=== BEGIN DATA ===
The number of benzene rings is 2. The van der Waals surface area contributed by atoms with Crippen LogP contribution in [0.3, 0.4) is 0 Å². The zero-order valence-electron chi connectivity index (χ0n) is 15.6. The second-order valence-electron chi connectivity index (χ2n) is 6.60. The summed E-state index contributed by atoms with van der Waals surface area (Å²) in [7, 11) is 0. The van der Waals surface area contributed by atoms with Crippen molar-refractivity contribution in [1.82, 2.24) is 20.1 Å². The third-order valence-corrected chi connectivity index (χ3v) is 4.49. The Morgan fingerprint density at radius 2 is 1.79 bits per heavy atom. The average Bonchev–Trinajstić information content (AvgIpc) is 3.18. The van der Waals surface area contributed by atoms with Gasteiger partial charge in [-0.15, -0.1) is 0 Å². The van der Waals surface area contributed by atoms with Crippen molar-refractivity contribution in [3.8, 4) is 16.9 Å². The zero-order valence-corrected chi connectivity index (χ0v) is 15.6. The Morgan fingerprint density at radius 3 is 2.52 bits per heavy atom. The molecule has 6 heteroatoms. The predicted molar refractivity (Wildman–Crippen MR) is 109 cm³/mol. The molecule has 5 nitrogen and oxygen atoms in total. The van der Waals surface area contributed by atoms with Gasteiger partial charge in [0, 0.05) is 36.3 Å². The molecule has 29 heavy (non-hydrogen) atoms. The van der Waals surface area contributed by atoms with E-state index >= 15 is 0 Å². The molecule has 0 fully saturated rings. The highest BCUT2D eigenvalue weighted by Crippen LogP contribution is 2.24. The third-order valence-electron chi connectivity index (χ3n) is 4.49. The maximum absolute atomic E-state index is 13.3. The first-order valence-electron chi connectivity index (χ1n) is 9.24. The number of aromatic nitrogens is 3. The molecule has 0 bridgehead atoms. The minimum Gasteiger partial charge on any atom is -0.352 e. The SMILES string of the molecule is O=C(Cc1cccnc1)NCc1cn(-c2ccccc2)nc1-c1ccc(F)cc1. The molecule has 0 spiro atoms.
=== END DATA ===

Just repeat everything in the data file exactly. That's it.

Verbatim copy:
The number of benzene rings is 2. The van der Waals surface area contributed by atoms with Crippen LogP contribution in [0.3, 0.4) is 0 Å². The zero-order valence-electron chi connectivity index (χ0n) is 15.6. The second-order valence-electron chi connectivity index (χ2n) is 6.60. The summed E-state index contributed by atoms with van der Waals surface area (Å²) in [7, 11) is 0. The van der Waals surface area contributed by atoms with Crippen molar-refractivity contribution in [1.82, 2.24) is 20.1 Å². The third-order valence-corrected chi connectivity index (χ3v) is 4.49. The Morgan fingerprint density at radius 2 is 1.79 bits per heavy atom. The average Bonchev–Trinajstić information content (AvgIpc) is 3.18. The van der Waals surface area contributed by atoms with Gasteiger partial charge in [-0.15, -0.1) is 0 Å². The van der Waals surface area contributed by atoms with Crippen molar-refractivity contribution in [3.8, 4) is 16.9 Å². The zero-order valence-corrected chi connectivity index (χ0v) is 15.6. The Morgan fingerprint density at radius 3 is 2.52 bits per heavy atom. The molecule has 6 heteroatoms. The predicted molar refractivity (Wildman–Crippen MR) is 109 cm³/mol. The molecule has 5 nitrogen and oxygen atoms in total. The van der Waals surface area contributed by atoms with Gasteiger partial charge in [0, 0.05) is 36.3 Å². The molecule has 29 heavy (non-hydrogen) atoms. The van der Waals surface area contributed by atoms with E-state index >= 15 is 0 Å². The molecule has 0 fully saturated rings. The highest BCUT2D eigenvalue weighted by Crippen LogP contribution is 2.24. The third-order valence-electron chi connectivity index (χ3n) is 4.49. The maximum absolute atomic E-state index is 13.3. The first-order valence-electron chi connectivity index (χ1n) is 9.24. The number of aromatic nitrogens is 3. The molecule has 0 bridgehead atoms. The minimum Gasteiger partial charge on any atom is -0.352 e. The SMILES string of the molecule is O=C(Cc1cccnc1)NCc1cn(-c2ccccc2)nc1-c1ccc(F)cc1. The molecule has 0 spiro atoms.